Holochain Forum

Public vs. Private and DHT vs. Chain


I am trying to understand how public chains related to private chains and a DHT relates to the chains.

For example, if I store something on my “private” chain, is that the same thing as storing a private entry on the public DHT?

If there is a document that describes this in detail, it would be great to get the link. Thanks


I’ll just chime in quickly…

For each “DNA” someone launches, they have exactly one chain per DNA. That chain contains public and private entries. There’s two chunks to each entry, the ‘header’ and the ‘contents’ … the ‘headers’ are the ones that actually act like a linked-list or “blockchain”, they contain pointers to the contents too.
For public entries, the header and the contents are shared to the DHT.
For private entries, only the header is shared to the DHT.
This means that each persons source chain can be validated by other peers without knowing anything about the private contents.


Thanks @Connoropolous,

So, when I think of a person’s “private chain,” is it fair to think of it as a person’s private entries on the specific DNA’s chain?

As a follow up. Say I have a DNA that has 5 agents, and the DHT is sharded across all 5 agents computers. Is an agent’s “private chain” part of that sharded DHT, or is it only on a agent’s device?

Appreciate the help here.

So, when I think of a person’s “private chain,” is it fair to think of it as a person’s private entries on the specific DNA’s chain?

Yes, the private is interwoven with the public on the chain itself… then, it is only the contents of public entries that are shared to the DHT, and not the contents of private entries. (Only the HEADERs of private entries

This may be a little much to share, but could also be useful… here is the type definition, in Rust syntax, for a “Header”. This is the metadata aspect that is shared to the DHT.

pub struct ChainHeader {
    /// the type of this entry
    entry_type: EntryType,
    /// Key to the associated contents
    entry_address: Address,
    /// Address(es) of the agent(s) that authored and signed this entry,
    /// along with their cryptographic signatures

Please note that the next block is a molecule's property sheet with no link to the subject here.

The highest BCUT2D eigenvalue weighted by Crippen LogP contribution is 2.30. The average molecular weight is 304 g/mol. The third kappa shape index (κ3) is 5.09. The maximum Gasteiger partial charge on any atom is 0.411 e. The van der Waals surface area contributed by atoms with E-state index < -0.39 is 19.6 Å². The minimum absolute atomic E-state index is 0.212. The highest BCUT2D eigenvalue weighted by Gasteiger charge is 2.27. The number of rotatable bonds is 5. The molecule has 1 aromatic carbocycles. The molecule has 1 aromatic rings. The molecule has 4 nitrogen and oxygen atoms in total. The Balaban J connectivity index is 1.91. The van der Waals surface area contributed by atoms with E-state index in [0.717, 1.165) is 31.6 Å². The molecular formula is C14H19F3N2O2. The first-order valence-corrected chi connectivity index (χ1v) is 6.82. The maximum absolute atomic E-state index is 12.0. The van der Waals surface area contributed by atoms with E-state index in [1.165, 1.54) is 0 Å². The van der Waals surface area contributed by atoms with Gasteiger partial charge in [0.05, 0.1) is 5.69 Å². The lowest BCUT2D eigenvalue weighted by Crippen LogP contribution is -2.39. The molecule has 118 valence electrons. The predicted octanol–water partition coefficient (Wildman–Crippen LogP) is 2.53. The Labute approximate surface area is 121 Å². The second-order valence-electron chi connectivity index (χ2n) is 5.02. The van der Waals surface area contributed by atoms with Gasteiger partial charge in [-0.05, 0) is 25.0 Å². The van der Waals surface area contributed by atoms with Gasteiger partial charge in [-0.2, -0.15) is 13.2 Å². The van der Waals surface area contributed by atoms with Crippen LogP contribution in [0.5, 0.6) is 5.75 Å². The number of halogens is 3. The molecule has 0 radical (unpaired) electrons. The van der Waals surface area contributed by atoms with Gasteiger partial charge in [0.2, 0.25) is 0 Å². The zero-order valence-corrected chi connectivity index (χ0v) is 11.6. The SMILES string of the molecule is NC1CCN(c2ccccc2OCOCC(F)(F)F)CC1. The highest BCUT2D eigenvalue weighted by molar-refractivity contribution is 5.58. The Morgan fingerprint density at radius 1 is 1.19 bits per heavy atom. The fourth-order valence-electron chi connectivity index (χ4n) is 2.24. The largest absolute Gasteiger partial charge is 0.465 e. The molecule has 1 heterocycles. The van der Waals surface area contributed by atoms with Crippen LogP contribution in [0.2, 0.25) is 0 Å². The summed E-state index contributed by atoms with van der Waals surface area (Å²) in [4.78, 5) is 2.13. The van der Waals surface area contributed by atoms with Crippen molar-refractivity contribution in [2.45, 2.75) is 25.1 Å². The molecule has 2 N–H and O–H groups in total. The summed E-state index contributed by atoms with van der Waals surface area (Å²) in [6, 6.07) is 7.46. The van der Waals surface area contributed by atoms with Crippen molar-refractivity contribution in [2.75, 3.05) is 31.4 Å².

provenances: Vec<Provenance>,
    /// Key to the immediately preceding header. Only the init Pair can have None as valid
    link: Option<Address>,
    /// Key to the most recent header of the same type, None is valid only for the first of that type
    link_same_type: Option<Address>,
    /// Key to the header of the previous version of this chain header's entry
    link_update_delete: Option<Address>,
    /// ISO8601 time stamp
    timestamp: Iso8601,

(from https://docs.rs/holochain_core_types/0.0.44-alpha3/src/holochain_core_types/chain_header.rs.html#31-48)

This is great. So one last question on this. (OK a few.) If the contents of the private chain are not stored out to the shared DHT, are they just stored locally on my own machine? If that is the case, what happens if I have two computers running the same agent for the same DNA? How will they access the contents of the private entries?

Thanks so much.

Ah, here some of the assumptions you’re holding have to be updated.

You can’t/shouldn’t run the same agent for the same DNA on two devices. An agent is really an identity, which is really a private/public key pair.

You can/could transfer a chain from one device permanently over to another device, say you switched laptops or whatever. There’s no way to sync the chains of the two devices ongoingly, just to port.

Private entries have to stay private on a single device, that’s what ‘private’ means with Holochain.

If you use Holo to host a hApp, you won’t have to worry about any of this, since you’re using a hosting provider.

There’s also something in the works called ‘DeepKey’ which is like “distributed public key infrastructure” and I think that might be supposed to help with the multi-device situation too, but I’m less sure about that one.

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Ok, great. This makes sense to me now. Private chain is physically stored on the one device. If I want to back it up, I need to back it up as part of backing up the device.